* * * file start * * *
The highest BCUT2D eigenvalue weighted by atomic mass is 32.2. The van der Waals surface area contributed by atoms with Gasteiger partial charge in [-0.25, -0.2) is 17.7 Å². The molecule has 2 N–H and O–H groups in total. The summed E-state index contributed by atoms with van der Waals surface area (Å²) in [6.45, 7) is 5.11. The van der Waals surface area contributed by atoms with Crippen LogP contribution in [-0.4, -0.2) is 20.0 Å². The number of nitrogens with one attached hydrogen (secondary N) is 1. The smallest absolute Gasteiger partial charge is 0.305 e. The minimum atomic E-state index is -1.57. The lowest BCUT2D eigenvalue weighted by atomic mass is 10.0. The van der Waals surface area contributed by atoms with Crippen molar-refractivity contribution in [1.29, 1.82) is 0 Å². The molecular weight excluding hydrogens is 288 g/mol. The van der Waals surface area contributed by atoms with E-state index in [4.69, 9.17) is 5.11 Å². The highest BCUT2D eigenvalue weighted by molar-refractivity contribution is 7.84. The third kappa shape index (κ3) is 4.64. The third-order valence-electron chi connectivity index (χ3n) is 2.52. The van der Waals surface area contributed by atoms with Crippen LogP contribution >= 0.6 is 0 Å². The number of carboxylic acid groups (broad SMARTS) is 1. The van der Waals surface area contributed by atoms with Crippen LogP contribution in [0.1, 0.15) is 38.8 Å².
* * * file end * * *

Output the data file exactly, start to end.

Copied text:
The highest BCUT2D eigenvalue weighted by atomic mass is 32.2. The van der Waals surface area contributed by atoms with Gasteiger partial charge in [-0.25, -0.2) is 17.7 Å². The molecule has 2 N–H and O–H groups in total. The summed E-state index contributed by atoms with van der Waals surface area (Å²) in [6.45, 7) is 5.11. The van der Waals surface area contributed by atoms with Crippen LogP contribution in [-0.4, -0.2) is 20.0 Å². The number of nitrogens with one attached hydrogen (secondary N) is 1. The smallest absolute Gasteiger partial charge is 0.305 e. The minimum atomic E-state index is -1.57. The lowest BCUT2D eigenvalue weighted by atomic mass is 10.0. The van der Waals surface area contributed by atoms with Crippen molar-refractivity contribution in [1.29, 1.82) is 0 Å². The molecular weight excluding hydrogens is 288 g/mol. The van der Waals surface area contributed by atoms with E-state index in [4.69, 9.17) is 5.11 Å². The highest BCUT2D eigenvalue weighted by molar-refractivity contribution is 7.84. The third kappa shape index (κ3) is 4.64. The third-order valence-electron chi connectivity index (χ3n) is 2.52. The van der Waals surface area contributed by atoms with Crippen LogP contribution >= 0.6 is 0 Å². The number of carboxylic acid groups (broad SMARTS) is 1. The van der Waals surface area contributed by atoms with Crippen LogP contribution in [0.1, 0.15) is 38.8 Å².